Arousing the Soul through Movement … an Inspirited Aging session with Kerry-Ann Stanton

“An aged (wo)man is but a paltry thing,

A tattered coat upon a stick, unless

Soul clap its hands and sing, and louder sing

For every tatter in its mortal dress … “

From: W. B. Yeats, “Sailing to Byzantium”

What a delicious provocation to respond to in session!  InSpirited Aging is a weekly practice of movement, writing, simple art making and conversation for people over 60.

Aging can be a difficult time in our lives; when our physical bodies lose form and vigour.  At the same time, our life energy can fade away.  Working with my elders I wanted to elicit a movement and emotional response and explore the individual’s dance between stick figure and soul singing.  Could the observations made in session be taken into our daily living?

The four lines raise a range of questions.  Am I a paltry thing?  If so, how might I move?  Does my soul clap hands?  What happens when soul claps hands?  What happens when I play with moving between ‘stick’ and ‘Soul’?  What leads the way?  What am I aware of internally?  Externally?  And so on …

We read the lines together before we began the dance exploration.  The music was intentionally chosen to play with the dance between a paltry stick mover and a soul clapping its hands and singing.

e.g. We started with: This Rhythm is Not Mine (John de Kadt)

Before moving to:  Diamond In Disguise – Chance’s End

And before the art making and writing: Parov Stelar – Booty Swing (Official Audio)

For art making I had laid out a range of watercolour pictures from nature.  We choose one each and then drew our response to that image and/or our experience of the dance, followed by writing our thoughts and reflections post drawing.  Finally, we shared whatever we wanted to.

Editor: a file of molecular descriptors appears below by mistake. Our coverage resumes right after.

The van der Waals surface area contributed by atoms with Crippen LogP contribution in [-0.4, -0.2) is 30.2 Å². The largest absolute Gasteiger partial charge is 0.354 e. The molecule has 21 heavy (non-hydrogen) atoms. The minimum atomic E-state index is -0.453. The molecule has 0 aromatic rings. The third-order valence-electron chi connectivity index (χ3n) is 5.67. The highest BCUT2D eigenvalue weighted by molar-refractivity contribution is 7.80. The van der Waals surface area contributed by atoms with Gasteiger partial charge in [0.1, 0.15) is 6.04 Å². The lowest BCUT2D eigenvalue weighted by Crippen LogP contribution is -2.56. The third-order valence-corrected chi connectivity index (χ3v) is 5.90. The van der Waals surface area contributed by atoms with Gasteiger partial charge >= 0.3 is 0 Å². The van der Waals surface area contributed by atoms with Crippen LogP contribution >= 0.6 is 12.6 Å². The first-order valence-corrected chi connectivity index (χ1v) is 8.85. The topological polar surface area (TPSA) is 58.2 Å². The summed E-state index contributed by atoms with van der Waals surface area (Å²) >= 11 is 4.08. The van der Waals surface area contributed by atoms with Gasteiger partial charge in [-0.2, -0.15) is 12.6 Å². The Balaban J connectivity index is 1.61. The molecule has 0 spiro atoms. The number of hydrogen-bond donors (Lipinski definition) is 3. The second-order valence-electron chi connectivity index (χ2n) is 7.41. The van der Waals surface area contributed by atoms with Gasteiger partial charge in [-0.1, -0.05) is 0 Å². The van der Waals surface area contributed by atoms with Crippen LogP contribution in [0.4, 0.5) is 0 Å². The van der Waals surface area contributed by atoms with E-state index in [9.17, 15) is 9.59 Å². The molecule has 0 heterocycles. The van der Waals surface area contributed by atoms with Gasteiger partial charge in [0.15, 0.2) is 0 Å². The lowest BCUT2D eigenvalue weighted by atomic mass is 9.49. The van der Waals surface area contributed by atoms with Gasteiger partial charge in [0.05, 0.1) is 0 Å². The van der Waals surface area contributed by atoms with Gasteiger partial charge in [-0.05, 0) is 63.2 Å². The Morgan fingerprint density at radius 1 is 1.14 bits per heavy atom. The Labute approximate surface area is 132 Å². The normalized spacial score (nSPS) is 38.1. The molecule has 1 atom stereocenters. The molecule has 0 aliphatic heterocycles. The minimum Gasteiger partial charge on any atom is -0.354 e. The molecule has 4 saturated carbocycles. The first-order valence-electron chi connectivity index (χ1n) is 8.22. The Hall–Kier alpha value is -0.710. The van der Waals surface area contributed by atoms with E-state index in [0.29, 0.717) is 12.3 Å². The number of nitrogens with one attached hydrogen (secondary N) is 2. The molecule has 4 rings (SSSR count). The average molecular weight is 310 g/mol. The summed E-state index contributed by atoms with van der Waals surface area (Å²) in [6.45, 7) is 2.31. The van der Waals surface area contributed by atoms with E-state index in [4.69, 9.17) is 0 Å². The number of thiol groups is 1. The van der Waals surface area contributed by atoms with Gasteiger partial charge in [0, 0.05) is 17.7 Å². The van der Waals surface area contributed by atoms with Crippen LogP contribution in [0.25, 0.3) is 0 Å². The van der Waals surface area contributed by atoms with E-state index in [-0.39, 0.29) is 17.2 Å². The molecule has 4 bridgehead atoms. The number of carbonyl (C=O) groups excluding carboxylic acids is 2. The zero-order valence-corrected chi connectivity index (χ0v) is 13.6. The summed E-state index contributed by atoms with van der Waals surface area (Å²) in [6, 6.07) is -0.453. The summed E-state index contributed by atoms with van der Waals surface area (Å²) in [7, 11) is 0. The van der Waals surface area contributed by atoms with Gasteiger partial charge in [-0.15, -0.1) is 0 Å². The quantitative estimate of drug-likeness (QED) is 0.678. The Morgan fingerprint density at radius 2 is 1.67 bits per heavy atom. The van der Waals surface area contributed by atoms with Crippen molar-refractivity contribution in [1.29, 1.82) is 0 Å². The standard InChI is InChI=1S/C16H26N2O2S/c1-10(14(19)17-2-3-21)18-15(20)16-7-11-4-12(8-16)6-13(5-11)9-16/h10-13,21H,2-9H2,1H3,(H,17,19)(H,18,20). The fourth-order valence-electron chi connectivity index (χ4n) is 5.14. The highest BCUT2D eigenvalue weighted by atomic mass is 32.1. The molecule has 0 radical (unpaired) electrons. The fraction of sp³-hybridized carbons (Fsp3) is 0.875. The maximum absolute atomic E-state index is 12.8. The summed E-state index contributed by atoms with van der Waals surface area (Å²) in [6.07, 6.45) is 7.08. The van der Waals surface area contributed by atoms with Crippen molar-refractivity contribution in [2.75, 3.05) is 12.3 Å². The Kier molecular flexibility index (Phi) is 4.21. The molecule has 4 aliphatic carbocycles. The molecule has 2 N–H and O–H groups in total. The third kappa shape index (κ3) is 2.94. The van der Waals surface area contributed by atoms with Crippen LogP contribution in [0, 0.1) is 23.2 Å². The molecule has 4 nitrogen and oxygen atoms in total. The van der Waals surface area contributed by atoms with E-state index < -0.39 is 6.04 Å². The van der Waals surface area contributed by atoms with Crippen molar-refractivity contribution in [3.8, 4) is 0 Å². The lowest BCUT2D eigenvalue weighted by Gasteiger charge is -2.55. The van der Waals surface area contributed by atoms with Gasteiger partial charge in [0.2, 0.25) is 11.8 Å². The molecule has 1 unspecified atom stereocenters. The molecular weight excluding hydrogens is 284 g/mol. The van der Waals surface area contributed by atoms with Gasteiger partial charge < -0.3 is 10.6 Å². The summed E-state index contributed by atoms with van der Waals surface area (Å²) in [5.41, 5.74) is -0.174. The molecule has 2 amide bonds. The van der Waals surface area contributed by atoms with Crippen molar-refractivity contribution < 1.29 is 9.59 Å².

We always move again at the end to integrate our experience.

What emerged was a great movement exploration, with wonderful contrasts between stick and soul moving, tightness and laughter. Paltry and stick invited a tightening and drawing in of the torso, angular movements feet and hands.  By contrast soul clapping brought the body into vitality, wider, deeper movements and a range of rhythms with arms and legs.

There was a clear choice of plant and truly beautiful creative art responses.  The body softened and tears flowed as the heart released.

And so, through movement, we brought awareness to our Soul nature, that part of us that needs to clap, sing and dance!  Never mind being old(er)!

One dancer stated:  I have found it very grounding and connecting.  It gives me space to be completely in the moment and to wholly give to me.  I give a lot to others in my work so this is very important.

While another: Listening, and seeing what comes up for me in the dance.  Sometimes surprising and emotional, sometimes fun, stretching my body and my acceptance of myself.

How might each of us bring this practice into our lives, irrespective of our age?

It is as simple as choosing to move mindfully and ‘artistically’, and observing what arises.

I leave Caroline, one of the dancers, with the last word.

The tatters just move together and laugh at the world”.